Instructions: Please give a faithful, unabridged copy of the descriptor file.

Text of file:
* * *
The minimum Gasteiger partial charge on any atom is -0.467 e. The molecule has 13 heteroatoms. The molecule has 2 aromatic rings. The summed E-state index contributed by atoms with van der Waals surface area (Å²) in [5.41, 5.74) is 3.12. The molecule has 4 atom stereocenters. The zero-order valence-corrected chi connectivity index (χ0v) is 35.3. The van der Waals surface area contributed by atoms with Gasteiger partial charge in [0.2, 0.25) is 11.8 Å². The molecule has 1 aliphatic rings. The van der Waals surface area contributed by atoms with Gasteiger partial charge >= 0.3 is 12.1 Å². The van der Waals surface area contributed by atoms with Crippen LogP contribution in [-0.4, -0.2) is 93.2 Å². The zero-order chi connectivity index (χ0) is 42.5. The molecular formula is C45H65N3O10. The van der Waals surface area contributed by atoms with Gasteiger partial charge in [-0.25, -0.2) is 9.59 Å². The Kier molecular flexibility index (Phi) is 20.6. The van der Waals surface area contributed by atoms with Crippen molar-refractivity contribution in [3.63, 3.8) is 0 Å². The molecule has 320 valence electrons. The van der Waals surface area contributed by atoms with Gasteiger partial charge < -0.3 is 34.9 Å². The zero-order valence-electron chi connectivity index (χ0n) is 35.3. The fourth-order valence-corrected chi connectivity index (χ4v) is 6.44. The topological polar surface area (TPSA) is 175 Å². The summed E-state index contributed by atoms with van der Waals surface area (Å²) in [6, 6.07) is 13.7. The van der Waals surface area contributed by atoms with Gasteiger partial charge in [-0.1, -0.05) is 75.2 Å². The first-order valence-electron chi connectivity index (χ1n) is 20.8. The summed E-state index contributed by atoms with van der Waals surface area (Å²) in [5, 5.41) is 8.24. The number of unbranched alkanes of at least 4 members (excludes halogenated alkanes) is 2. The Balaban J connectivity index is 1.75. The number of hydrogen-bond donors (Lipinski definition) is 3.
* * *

The minimum Gasteiger partial charge on any atom is -0.467 e. The molecule has 13 heteroatoms. The molecule has 2 aromatic rings. The summed E-state index contributed by atoms with van der Waals surface area (Å²) in [5.41, 5.74) is 3.12. The molecule has 4 atom stereocenters. The zero-order valence-corrected chi connectivity index (χ0v) is 35.3. The van der Waals surface area contributed by atoms with Gasteiger partial charge in [0.2, 0.25) is 11.8 Å². The molecule has 1 aliphatic rings. The van der Waals surface area contributed by atoms with Gasteiger partial charge >= 0.3 is 12.1 Å². The van der Waals surface area contributed by atoms with Crippen LogP contribution in [-0.4, -0.2) is 93.2 Å². The zero-order chi connectivity index (χ0) is 42.5. The molecular formula is C45H65N3O10. The van der Waals surface area contributed by atoms with Gasteiger partial charge in [-0.25, -0.2) is 9.59 Å². The Kier molecular flexibility index (Phi) is 20.6. The van der Waals surface area contributed by atoms with Crippen molar-refractivity contribution in [3.63, 3.8) is 0 Å². The molecule has 320 valence electrons. The van der Waals surface area contributed by atoms with Gasteiger partial charge < -0.3 is 34.9 Å². The zero-order valence-electron chi connectivity index (χ0n) is 35.3. The fourth-order valence-corrected chi connectivity index (χ4v) is 6.44. The topological polar surface area (TPSA) is 175 Å². The summed E-state index contributed by atoms with van der Waals surface area (Å²) in [6, 6.07) is 13.7. The van der Waals surface area contributed by atoms with Gasteiger partial charge in [-0.1, -0.05) is 75.2 Å². The first-order valence-electron chi connectivity index (χ1n) is 20.8. The summed E-state index contributed by atoms with van der Waals surface area (Å²) in [5, 5.41) is 8.24. The number of unbranched alkanes of at least 4 members (excludes halogenated alkanes) is 2. The Balaban J connectivity index is 1.75. The number of hydrogen-bond donors (Lipinski definition) is 3.